Learn how easy it is to secure your files and folders with password protection and encryption.
In this article, we’ll show you how to defend your data against prying eyes by employing some relatively simple features built for the Windows platform, as well as some more advanced measures to ensure next-level protection.
Back to basics: Difference between password protection and encryption
Password protection is a lot like locking something in a safe — for instance, a highly sensitive document. To access that document, you must know the correct combination.
Knowledge is literally the key. This is why password protection is sometimes more formally referred to as a form of knowledge-based authentication. You need to know the password to enter. If you required a physical token like, say, an actual key or a special USB drive to access our secret document, then this would be a form of possession-based authentication. If the token (or “key”) were a fingerprint or a face, you would be using inherence authentication, because the token is literally something that is inherent to you and you alone.
Encryption is sort of like taking our secret document and scrambling all the letters in that document so it is virtually unreadable by anyone not authorized to read it.
When a document is unencrypted, it’s stored in what we might call plain text. Anyone can read it. When it’s encrypted, it’s in cipher text. To see the document in its original form, the user must provide a key of sorts that unscrambled the message. In the case of file and folder encryption in Windows, the “key” is to be logged into the correct user account. Even on the same computer, the secret document may as well be gibberish to a different Windows user.
Password encryption is a third option that combines password protection and encryption. The primary benefit of using both is having two layers of security. Now our secret document is in a safe and it’s inscrutable.
If someone has the right password to unlock the file or folder, they still won’t be able to make sense of it if they’re not logged on as the authorized user.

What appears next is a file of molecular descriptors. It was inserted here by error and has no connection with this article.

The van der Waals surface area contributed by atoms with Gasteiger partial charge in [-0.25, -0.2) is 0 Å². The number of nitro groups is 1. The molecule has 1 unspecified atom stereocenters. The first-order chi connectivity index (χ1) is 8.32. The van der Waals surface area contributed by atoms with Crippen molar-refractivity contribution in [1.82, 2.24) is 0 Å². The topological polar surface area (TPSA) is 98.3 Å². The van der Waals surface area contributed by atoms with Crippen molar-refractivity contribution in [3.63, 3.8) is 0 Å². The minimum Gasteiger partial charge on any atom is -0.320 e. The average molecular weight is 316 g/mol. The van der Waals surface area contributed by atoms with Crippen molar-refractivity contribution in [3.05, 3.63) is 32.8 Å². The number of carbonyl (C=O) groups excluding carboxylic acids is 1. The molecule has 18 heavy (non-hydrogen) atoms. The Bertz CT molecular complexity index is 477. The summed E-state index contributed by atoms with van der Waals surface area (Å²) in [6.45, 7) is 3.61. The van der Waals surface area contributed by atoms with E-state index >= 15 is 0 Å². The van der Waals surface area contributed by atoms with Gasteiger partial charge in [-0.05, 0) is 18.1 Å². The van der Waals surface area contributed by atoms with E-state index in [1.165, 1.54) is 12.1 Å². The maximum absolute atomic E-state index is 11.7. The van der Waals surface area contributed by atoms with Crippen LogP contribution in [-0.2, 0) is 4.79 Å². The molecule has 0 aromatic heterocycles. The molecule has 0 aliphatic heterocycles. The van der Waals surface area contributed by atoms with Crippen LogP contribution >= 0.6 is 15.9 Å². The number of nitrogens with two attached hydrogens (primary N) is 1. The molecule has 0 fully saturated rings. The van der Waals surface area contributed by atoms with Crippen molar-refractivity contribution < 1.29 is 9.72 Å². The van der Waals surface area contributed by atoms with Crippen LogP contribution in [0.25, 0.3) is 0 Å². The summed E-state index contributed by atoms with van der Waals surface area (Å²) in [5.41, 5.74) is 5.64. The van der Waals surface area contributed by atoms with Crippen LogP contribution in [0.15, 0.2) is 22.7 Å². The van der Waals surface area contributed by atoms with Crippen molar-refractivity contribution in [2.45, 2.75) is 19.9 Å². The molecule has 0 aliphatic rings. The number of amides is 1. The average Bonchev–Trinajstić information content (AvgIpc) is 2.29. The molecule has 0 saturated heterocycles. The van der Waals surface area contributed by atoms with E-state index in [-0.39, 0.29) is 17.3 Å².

Why password protect files?
If you share your computer with others, there is always a chance of human error — the accidental deletion of an important document, the mistaken modification of a critical file, the accidental sharing of a private folder, etc.
Sometimes you’re your own worst enemy. Sharing sensitive information over email with the wrong recipients is an unfortunate if not entirely too common source of data breaches. Last January, the Leicester City Council (in the U.K.) sent the wrong spreadsheet to some 27 companies. Sadly, that spreadsheet contains personal information belonging to a lot of people. If it can happen to them, it can happen to you.
One way to deal with these risks is to add a password to your most sensitive files, one-by-one. Sharing a computer becomes a worry-free situation after that, and sending email attachments will be less of a nail-biter, too. Yes, the requirement to enter a password every time you access that file may slow you down a bit, but the peace of mind is undoubtedly worth it. Just remember to always use strong passwords. In fact, click on over to the free Avast Random Password Generator whenever you need one, and instantly get a unique, near-uncrackable password you can use immediately.
Another way to deal with this is to use your Windows software to encrypt an entire folder. This is an easy process to implement and to use. There are also third-party tools you can use for full encryption. In this article, we’re going to lay all the tools in front of you to secure your system with the strongest defenses.